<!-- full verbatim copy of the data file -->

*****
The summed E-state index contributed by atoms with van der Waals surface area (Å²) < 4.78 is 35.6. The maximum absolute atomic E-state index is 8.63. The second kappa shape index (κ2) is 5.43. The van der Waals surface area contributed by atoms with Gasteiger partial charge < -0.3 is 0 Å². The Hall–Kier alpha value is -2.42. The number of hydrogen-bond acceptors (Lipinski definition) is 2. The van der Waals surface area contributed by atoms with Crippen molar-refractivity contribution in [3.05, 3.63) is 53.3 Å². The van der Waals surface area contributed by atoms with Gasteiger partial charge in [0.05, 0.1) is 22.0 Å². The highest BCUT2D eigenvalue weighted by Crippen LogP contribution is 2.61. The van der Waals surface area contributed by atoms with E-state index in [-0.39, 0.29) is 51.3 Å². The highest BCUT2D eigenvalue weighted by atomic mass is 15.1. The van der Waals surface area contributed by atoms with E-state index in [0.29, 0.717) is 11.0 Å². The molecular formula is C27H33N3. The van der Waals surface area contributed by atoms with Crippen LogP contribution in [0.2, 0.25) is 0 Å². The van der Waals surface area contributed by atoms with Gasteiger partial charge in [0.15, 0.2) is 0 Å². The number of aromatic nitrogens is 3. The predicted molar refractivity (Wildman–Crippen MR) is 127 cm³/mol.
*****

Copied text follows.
The summed E-state index contributed by atoms with van der Waals surface area (Å²) < 4.78 is 35.6. The maximum absolute atomic E-state index is 8.63. The second kappa shape index (κ2) is 5.43. The van der Waals surface area contributed by atoms with Gasteiger partial charge < -0.3 is 0 Å². The Hall–Kier alpha value is -2.42. The number of hydrogen-bond acceptors (Lipinski definition) is 2. The van der Waals surface area contributed by atoms with Crippen molar-refractivity contribution in [3.05, 3.63) is 53.3 Å². The van der Waals surface area contributed by atoms with Gasteiger partial charge in [0.05, 0.1) is 22.0 Å². The highest BCUT2D eigenvalue weighted by Crippen LogP contribution is 2.61. The van der Waals surface area contributed by atoms with E-state index in [-0.39, 0.29) is 51.3 Å². The highest BCUT2D eigenvalue weighted by atomic mass is 15.1. The van der Waals surface area contributed by atoms with E-state index in [0.29, 0.717) is 11.0 Å². The molecular formula is C27H33N3. The van der Waals surface area contributed by atoms with Crippen LogP contribution in [0.2, 0.25) is 0 Å². The van der Waals surface area contributed by atoms with Gasteiger partial charge in [0.15, 0.2) is 0 Å². The number of aromatic nitrogens is 3. The predicted molar refractivity (Wildman–Crippen MR) is 127 cm³/mol.